Nike is to make around 745 job cuts in its home state of Oregon as part of the US sportswear giant's broad restructuring announced over the summer.

In a letter to state officials, Nike vice president Marc Bohn said that as part of its restructuring plan – dubbed the Consumer Direct Offense – Nike undertook 225 workforce reductions in July and is now implementing an additional round of job cuts at its head office facility located in Beaverton, Oregon.

Before the layoffs, Nike employed 74,000 staff in 53 countries, including about 12,000 at its Oregon headquarters.

The company says it expects the workforce reductions to be permanent, but that the entire facility is not being closed.

"Over the past five years, employment at Nike in Oregon has grown significantly," Bohn wrote. "Between 2012 and 2017, Nike added approximately 3,800 employees in Oregon and significantly expanded our manufacturing presence in Washington County. And we continue to actively recruit for new jobs in the state of Oregon today. As our company and consumer evolve, the skills and experience needed in our employee base continues to evolve."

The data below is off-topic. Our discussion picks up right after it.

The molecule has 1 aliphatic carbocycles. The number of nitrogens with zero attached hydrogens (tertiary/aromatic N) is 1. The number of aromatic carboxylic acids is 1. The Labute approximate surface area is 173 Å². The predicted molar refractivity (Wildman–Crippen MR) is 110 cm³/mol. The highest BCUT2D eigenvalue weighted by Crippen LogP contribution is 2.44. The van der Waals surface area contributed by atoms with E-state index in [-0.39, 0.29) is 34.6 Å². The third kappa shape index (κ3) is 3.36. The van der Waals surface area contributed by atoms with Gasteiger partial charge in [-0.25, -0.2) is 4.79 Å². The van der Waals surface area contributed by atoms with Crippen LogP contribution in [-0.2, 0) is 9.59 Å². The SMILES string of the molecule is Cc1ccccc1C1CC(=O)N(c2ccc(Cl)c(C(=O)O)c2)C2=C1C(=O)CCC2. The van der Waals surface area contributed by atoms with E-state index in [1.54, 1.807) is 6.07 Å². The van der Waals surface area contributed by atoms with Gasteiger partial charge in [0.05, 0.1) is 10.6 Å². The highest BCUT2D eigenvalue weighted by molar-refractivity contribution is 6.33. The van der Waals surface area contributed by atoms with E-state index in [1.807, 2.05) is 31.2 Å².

Though still a dominant presence in the sports apparel industry, Nike has struggled in recent quarters, losing market share amid a challenging retail environment and tough competition from rivals such as Adidas. The athletic shoe industry is also experiencing an evolution in innovation as brands turn to automated manufacturing, 3D printing and digital technology in order to better answer customer needs.

Earlier this summer Nike said it would eliminate 2% of its workforce worldwide, which represents around 1,400 jobs.

A spokesperson for Nike confirmed the cuts, adding: "We expect the organisational alignment to support the Consumer Direct Offense to result in an overall reduction of approximately 2% of the company's global workforce. We support our transitioning employees through thoughtful and robust severance practices that are consistent with our company values, our legal obligations, and the competitive marketplace."

Nike to cut 1,400 jobs in speed-to-market shake-up